The action comes more than three years after an FDA advisory panel recommended approval, declaring the immune therapy safe and effective. But FDA concerns over efficacy led the FDA to delay a decision until more data became available.
Provenge doesn't cure prostate cancer or prevent it from getting worse over time. But it does extend survival -- by months for most patients, by years for some.
Provenge isn't your everyday vaccine. It's an immune therapy created by harvesting immune cells from a patient, genetically engineering them to fight prostate cancer, and then infusing them back into the patient.
It's approved only for treatment of asymptomatic or minimally symptomatic patients with prostate cancer that has spread outside the prostate and no longer responds to hormone therapy.
In clinical trials, Provenge extended survival by a median 4.1 months -- about half of patients were below that amount and half were above. But some of the patients remain alive years after the treatment. In the most recent trial, 32% of Provenge-treated patients remained alive three years after treatment. Only 23% of placebo-treated patients survived that long.
The approval makes Provenge the first cancer treatment vaccine. It will "re-energize" work in a field that is littered with disappointing failures, says Robert Dreicer, MD, chairman of Cleveland Clinic's department of solid tumor oncology. Dreicer helped run a Provenge clinical trial but has no financial interest in the product.
"If you asked me two years ago if I thought we were on the cusp of a cancer-treatment vaccine, I would have said no -- and I would have been wrong," Dreicer tells WebMD. "Now we are about to see a series of therapeutic vaccines that will not be curative, but which will allow us to manage many advanced cancers in a chronic disease paradigm."
The treatment won't be inexpensive. Industry analysts' estimate of Provenge's cost range from $40,000 to $100,000, with most analysts betting on the high end of the range. And the treatment presents a logistical challenge, as cells taken from patients must be transported to Dendreon facilities, treated with Provenge and tested for purity and potency, and then returned to a doctor for infusion.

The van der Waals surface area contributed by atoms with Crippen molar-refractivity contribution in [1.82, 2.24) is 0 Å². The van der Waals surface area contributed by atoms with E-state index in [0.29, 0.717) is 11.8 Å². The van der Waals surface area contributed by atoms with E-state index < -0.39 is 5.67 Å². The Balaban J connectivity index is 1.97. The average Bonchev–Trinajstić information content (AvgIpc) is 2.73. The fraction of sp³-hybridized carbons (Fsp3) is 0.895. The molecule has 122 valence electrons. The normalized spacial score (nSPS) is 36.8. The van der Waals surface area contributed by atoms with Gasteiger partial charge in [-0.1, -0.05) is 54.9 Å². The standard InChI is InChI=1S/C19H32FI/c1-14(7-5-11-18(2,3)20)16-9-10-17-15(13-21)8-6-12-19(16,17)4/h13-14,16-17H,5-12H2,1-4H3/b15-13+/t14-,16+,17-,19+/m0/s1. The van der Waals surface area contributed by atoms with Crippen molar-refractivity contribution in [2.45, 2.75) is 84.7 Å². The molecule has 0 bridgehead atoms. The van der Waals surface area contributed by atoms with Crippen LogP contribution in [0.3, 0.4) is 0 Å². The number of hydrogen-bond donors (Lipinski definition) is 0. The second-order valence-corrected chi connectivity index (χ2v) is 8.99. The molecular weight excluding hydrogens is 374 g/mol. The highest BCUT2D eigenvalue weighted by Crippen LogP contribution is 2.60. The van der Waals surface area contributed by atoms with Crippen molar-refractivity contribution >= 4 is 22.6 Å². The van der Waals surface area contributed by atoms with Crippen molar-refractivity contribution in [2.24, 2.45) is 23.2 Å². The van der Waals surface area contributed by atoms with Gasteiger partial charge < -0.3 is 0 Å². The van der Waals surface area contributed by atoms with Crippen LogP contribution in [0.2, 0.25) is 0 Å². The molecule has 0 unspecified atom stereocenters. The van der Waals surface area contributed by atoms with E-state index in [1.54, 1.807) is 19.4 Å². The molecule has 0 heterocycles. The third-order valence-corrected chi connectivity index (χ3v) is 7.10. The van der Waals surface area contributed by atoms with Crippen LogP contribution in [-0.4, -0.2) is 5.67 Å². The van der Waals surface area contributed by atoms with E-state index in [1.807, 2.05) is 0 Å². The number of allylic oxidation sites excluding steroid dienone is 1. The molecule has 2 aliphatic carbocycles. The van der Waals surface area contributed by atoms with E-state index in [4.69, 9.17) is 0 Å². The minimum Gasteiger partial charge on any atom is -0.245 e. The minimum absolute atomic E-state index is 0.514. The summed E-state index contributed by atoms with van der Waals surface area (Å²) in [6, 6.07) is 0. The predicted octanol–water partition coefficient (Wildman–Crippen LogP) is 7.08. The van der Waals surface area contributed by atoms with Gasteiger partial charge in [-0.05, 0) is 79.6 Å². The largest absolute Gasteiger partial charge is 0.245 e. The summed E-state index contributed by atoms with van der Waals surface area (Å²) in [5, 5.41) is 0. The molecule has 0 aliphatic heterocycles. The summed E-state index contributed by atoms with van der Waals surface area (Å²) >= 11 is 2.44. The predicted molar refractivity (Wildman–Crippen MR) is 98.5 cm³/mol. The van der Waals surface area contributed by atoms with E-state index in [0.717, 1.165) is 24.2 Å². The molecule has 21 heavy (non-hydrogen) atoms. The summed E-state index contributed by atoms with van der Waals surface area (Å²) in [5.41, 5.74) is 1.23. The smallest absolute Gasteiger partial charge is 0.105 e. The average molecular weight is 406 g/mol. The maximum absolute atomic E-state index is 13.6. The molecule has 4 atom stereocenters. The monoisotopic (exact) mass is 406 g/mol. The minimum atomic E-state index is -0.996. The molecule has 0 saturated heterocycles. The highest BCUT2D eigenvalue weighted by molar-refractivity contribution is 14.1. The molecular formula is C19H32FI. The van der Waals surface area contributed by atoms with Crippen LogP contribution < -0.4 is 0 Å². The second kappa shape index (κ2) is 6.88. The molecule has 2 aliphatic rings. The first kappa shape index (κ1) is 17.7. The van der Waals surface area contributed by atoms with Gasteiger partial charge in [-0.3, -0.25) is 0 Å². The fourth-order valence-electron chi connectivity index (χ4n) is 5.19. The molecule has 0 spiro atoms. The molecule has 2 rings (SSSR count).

Ongoing clinical trials are looking at whether Provenge might have more dramatic effects if given earlier in the course of prostate cancer. One of these studies is giving Provenge to men intending to undergo prostatectomy for prostate cancer that is still confined to the prostate gland. Investigators will examine the removed prostate tissue for signs that Provenge is reducing prostate tumors.
How Provenge Works
Once a cancer grows beyond a certain point, the immune system has a hard time fighting it. One reason is that cancer cells look a lot to the immune system like normal cells. Another reason is that tumors may give off signals that manipulate the immune system into leaving them alone.
Provenge bypasses these problems. The treatment first removes a quantity of dendritic cells from a patient's blood. Dendritic cells are antigen-presenting cells -- that is, they show pieces of an offending microbe or tumor to immune cells, priming them to attack cells that carry those pieces (antigens).
The patient's doctor ships the cells to Dendreon, which then exposes them to Provenge. Provenge is a molecule made inside genetically engineered insect cells. The molecule marries prostatic acid phosphatase (PAP) -- a marker found on nearly all prostate cancer cells -- to an immune-stimulating factor called GM-CSF.
Once these cells have been exposed to the Provenge molecule, they're shipped back to the doctor who infuses them back into the patient. This is done three times in one month. The first infusion primes the immune system. The second and third doses spur an anticancer immune response.
But so far, Provenge has been remarkably safe. However, clinical trials suggested the treatment might be linked to a slightly increased risk of stroke. Treated patients will be closely monitored to see if this risk is real.